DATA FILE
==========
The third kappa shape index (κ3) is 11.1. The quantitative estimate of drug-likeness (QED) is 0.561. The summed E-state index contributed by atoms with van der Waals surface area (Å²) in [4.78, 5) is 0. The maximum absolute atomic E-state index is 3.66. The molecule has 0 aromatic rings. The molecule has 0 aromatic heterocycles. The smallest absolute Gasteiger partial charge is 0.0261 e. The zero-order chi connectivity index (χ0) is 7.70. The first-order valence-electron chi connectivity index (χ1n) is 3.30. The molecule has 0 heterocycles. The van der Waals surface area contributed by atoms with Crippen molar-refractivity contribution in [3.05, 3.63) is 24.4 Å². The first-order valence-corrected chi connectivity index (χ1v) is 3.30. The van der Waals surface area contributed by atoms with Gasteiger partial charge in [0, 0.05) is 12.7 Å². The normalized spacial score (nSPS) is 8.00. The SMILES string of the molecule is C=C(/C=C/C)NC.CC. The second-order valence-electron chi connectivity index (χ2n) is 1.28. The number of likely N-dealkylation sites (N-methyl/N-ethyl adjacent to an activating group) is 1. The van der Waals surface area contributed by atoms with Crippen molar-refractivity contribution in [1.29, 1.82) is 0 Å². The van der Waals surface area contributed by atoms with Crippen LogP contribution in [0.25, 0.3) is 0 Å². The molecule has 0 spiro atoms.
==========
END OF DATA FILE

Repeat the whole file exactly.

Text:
The third kappa shape index (κ3) is 11.1. The quantitative estimate of drug-likeness (QED) is 0.561. The summed E-state index contributed by atoms with van der Waals surface area (Å²) in [4.78, 5) is 0. The maximum absolute atomic E-state index is 3.66. The molecule has 0 aromatic rings. The molecule has 0 aromatic heterocycles. The smallest absolute Gasteiger partial charge is 0.0261 e. The zero-order chi connectivity index (χ0) is 7.70. The first-order valence-electron chi connectivity index (χ1n) is 3.30. The molecule has 0 heterocycles. The van der Waals surface area contributed by atoms with Crippen molar-refractivity contribution in [3.05, 3.63) is 24.4 Å². The first-order valence-corrected chi connectivity index (χ1v) is 3.30. The van der Waals surface area contributed by atoms with Gasteiger partial charge in [0, 0.05) is 12.7 Å². The normalized spacial score (nSPS) is 8.00. The SMILES string of the molecule is C=C(/C=C/C)NC.CC. The second-order valence-electron chi connectivity index (χ2n) is 1.28. The number of likely N-dealkylation sites (N-methyl/N-ethyl adjacent to an activating group) is 1. The van der Waals surface area contributed by atoms with Crippen molar-refractivity contribution in [1.29, 1.82) is 0 Å². The van der Waals surface area contributed by atoms with Crippen LogP contribution in [0.25, 0.3) is 0 Å². The molecule has 0 spiro atoms.